Many of his colleagues thought Churchill was driven by a deep loathing of democracy for anyone other than the British and a tiny clique of supposedly superior races. This was clearest in his attitude to India. When Mahatma Gandhi launched his campaign of peaceful resistance, Churchill raged that he “ought to be lain bound hand and foot at the gates of Delhi, and then trampled on by an enormous elephant with the new Viceroy seated on its back.” As the resistance swelled, he announced: “I hate Indians. They are a beastly people with a beastly religion.” This hatred killed. To give just one, major, example, in 1943 a famine broke out in Bengal, caused – as the Nobel Prize-winning economist Amartya Sen has proved – by the imperial policies of the British. Up to 3 million people starved to death while British officials begged Churchill to direct food supplies to the region. He bluntly refused. He raged that it was their own fault for “breeding like rabbits”. At other times, he said the plague was “merrily” culling the population.’

      and from ABC/Radio National/Rear Vision/‘Oil, democracy and a CIA coup’17.11.13:

      “Steven Kinzer: When the oil was actually found, it proved very easy for the British to pay a relatively paltry sum in exchange for what Winston Churchill described as ‘a prize from fairyland beyond our wildest dreams’. So all the oil that the British used to power their industrial growth during the 1920s and ’30s and ’40s, came from Iran. All the oil that the Royal Navy used to project British power all over the world, came from Iran. It was a vital resource that allowed the people of Britain to live at a standard of living they enjoyed, all during that period. At the same time, the Iranians, who were sitting on this ocean of oil, were living in what were some of the lowest and most miserable standards of living in the world. …

      Steven Kinzer: By the beginning of 1953 it was becoming painfully obvious to the British that their many different efforts to head this thing off were not working. And as early as 1952 they had already thought about the possibility of arranging the coup. Now they actually made an effort to do this in the autumn of 1952, but Mossadeq got wind of it; he understood what was happening.

      Actually Tehran was a very small town politically speaking in those days, and once the British put the word out to their operators that they were thinking of trying to overthrow Mossadeq, it was only a short time before Mossadeq found out about this. He did the only thing he could have done to protect himself: he closed the British Embassy and he sent all the British diplomats home. Among these diplomats were all the secret agents who were going to play in the coup. So now the British found themselves in even bigger trouble because they had exhausted all means to try to pressure the Iranians. Essentially they had stopped all production of oil in Iran and essentially told the Iranians, ‘If you don’t let us help exploit the oil, it’s not going to be exploited, it’s just going sit in the ground and no-one’s going to get anything.’ And the answer of the Iranians and Mossadeq was, ‘That’s fine, we’ll just leave it in the ground then, no problem.’ The British of course couldn’t abide that.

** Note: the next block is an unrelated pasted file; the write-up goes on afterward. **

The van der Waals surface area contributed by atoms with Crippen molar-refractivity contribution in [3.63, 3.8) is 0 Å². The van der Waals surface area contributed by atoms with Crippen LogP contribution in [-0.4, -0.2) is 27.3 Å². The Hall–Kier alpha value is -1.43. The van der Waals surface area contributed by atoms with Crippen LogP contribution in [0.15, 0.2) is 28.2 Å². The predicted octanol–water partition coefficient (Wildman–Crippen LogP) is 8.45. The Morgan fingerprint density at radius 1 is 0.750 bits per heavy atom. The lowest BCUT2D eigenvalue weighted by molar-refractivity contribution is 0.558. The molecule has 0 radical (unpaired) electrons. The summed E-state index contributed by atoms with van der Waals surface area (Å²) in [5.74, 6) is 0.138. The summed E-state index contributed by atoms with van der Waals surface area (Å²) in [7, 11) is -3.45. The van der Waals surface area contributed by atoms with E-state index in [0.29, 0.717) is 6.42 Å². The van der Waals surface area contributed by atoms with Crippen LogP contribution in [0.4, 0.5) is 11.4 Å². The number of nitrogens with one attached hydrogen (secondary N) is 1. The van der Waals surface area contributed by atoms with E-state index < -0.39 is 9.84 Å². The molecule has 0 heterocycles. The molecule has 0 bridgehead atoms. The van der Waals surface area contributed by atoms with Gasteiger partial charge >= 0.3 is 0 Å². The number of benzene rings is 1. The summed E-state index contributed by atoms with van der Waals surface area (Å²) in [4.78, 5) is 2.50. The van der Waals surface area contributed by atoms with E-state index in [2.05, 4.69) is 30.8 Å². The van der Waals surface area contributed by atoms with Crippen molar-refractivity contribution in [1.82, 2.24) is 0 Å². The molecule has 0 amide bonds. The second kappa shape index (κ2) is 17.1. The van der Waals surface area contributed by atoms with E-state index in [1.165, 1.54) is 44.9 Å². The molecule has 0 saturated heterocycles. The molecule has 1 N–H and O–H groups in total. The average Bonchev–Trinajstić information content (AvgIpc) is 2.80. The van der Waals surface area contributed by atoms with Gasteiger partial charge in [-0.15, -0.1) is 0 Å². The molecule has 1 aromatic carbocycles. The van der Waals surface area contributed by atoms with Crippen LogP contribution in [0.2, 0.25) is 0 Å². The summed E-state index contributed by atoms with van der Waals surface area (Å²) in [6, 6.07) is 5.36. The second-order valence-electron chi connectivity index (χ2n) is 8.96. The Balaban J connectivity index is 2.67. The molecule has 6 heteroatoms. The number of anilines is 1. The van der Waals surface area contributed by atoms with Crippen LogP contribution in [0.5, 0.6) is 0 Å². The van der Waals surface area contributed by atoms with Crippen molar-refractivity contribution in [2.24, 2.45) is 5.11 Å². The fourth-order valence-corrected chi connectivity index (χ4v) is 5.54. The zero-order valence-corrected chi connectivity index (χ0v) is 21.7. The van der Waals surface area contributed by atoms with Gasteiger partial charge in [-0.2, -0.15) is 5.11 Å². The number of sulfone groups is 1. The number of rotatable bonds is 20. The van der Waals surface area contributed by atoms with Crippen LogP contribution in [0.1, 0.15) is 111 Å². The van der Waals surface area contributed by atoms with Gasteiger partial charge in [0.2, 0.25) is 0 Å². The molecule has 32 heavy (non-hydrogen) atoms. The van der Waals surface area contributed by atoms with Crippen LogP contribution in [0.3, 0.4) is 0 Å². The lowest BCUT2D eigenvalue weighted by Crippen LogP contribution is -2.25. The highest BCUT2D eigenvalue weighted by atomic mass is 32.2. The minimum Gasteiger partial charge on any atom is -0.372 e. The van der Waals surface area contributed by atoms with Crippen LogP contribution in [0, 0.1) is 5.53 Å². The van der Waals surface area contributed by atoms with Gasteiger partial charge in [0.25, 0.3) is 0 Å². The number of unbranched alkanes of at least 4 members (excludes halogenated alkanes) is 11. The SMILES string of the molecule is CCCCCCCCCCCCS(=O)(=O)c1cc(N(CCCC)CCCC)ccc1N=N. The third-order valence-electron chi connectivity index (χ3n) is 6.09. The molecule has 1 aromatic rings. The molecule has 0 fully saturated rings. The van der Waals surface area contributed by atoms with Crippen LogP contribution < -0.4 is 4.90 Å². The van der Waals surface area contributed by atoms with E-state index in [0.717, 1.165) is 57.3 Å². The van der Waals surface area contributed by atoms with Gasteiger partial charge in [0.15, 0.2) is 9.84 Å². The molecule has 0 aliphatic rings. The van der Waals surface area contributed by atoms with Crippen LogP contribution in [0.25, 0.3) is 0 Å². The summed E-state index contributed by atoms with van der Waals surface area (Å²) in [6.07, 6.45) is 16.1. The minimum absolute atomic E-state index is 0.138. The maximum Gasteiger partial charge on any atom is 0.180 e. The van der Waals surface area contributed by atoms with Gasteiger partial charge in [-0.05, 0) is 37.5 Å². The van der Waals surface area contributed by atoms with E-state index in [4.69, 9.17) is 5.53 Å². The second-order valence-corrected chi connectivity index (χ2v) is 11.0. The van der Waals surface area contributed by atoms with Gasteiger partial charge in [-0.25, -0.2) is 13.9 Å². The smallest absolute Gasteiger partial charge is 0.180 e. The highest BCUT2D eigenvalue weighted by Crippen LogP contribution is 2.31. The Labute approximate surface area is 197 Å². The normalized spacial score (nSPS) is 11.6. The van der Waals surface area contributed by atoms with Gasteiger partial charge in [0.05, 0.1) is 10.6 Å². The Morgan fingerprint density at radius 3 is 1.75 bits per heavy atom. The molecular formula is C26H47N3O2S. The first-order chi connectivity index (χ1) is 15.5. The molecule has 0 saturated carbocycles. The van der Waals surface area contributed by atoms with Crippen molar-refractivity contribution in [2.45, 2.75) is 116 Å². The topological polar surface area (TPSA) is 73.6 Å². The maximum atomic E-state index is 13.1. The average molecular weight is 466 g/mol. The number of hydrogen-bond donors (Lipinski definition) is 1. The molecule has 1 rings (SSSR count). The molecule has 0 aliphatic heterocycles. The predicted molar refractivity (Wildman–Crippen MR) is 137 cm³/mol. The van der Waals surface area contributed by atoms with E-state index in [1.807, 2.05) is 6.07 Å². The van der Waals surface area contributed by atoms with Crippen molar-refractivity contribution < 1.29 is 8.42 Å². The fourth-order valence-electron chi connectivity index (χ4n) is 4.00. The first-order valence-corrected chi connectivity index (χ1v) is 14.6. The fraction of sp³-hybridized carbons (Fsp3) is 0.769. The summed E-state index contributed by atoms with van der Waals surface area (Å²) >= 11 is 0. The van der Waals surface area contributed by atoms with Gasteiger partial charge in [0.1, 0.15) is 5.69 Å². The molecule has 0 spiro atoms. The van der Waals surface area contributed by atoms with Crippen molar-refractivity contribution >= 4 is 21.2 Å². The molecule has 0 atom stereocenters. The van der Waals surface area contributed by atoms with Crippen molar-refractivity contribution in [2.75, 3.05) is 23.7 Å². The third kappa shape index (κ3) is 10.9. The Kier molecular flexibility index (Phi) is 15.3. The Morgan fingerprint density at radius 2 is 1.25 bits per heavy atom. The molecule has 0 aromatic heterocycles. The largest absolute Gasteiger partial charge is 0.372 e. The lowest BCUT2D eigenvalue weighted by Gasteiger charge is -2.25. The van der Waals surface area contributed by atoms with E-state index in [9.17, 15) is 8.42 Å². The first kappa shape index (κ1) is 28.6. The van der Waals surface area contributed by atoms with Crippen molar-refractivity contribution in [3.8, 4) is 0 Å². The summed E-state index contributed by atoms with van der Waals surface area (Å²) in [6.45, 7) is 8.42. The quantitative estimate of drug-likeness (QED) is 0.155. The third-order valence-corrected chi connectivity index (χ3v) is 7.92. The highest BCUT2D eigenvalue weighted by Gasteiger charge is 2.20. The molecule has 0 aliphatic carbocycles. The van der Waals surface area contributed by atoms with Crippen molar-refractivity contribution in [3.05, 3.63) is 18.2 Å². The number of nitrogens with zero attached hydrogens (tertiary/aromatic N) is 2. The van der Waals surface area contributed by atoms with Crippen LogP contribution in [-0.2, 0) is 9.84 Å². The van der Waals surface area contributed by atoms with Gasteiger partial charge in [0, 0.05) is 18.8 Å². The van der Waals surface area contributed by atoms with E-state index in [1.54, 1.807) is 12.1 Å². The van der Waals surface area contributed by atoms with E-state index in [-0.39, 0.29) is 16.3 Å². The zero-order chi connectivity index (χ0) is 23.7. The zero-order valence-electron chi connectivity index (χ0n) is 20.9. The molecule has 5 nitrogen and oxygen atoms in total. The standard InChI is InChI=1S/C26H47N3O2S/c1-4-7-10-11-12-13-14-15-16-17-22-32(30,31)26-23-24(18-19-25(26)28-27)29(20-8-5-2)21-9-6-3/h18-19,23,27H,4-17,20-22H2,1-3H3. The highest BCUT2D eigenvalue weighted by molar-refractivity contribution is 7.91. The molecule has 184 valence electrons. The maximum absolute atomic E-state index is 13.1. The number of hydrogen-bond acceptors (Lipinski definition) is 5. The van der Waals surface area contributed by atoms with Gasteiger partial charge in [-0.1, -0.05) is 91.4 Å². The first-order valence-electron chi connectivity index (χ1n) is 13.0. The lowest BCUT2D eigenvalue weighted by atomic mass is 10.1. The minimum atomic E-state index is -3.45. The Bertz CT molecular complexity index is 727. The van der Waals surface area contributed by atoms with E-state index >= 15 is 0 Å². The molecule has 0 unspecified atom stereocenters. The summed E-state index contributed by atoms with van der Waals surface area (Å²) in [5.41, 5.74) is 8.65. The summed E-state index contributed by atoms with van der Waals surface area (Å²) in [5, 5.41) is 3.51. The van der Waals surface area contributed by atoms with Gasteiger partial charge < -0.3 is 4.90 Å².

So they found themselves after their Embassy in Tehran was closed, without even the means to overthrow Mossadeq. Then they really were in a kind of a panic. And they decided, this was when Winston Churchill was in his last hurrah as prime minister, the same Churchill who back in the 1920s as First Lord of the Admiralty had so urgently pressed for the takeover of Iranian oil, Churchill decided to ask the Americans to do this for him. ‘Can you please overthrow Mossadeq for us?’ this was the request that Churchill made to President Harry Truman in 1952.

      Now the CIA was a relatively new agency then, they’d only been in business for about five years; it had never overthrown a government, and it was Truman’s belief that the CIA should not do that. It was OK for the CIA to intervene and try to influence things in countries, but not to overthrow governments. So Truman told Churchill, ‘No, we don’t do that.’ ”

      They did go on to do that, with the British.

      The 1979 Iranian Revolution was the direct result of the crushing of democracy in Iran by the combined conspiring of the British and American capitalist classes, just as the growing turmoil in the Middle East now.

      Dialectics in progress.

      Best regards, Phil

      Liked by 1 person